More than half of Canadians polled say they have been victims or targets of cybercrime, according to a new survey.
A report from Ryerson University’s Toronto Cybersecure Policy Exchange found that 57% of respondents to an online survey in May had encountered at least one cybercrime.
The results of the Pollara survey of 2,000 people were released on Thursday as part of an effort to stimulate a national debate on cybersecurity and privacy.
“We need urgent national policies that protect our digital security and privacy, while ensuring equal access for all,” said Charles Finlay, one of the report’s authors, in a statement.
Finlay, a former director of policy at the Ontario Ministry of Economic Development, is currently the executive director of a Ryerson center for cybersecurity innovation.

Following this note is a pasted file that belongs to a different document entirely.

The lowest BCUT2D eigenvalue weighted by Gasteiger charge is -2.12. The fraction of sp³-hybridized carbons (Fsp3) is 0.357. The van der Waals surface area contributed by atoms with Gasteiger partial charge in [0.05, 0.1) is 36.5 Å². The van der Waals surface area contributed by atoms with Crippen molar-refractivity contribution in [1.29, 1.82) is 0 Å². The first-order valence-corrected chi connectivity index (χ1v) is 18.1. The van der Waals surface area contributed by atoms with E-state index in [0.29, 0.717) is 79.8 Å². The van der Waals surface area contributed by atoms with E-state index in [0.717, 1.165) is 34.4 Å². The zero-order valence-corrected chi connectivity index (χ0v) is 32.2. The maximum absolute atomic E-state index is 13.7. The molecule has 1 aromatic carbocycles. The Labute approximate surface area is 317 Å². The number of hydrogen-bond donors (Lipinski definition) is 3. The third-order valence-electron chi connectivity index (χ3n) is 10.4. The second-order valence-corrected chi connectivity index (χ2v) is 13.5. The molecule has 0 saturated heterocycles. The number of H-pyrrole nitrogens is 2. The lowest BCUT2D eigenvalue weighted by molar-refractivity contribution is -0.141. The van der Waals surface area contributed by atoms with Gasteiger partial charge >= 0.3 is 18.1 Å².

Among the five forms of cybercrime listed in the Pollara survey, the most frequently reported was harmful software such as a virus (31%) or ransomware (8%).
In addition, 28% said their personal information had been revealed by a data breach, 22% had a hacked online account and 13% had been deceived by a deceptive email or website.
According to generally accepted standards in the survey industry, online surveys cannot be given a margin of error as they do not randomly sample the population.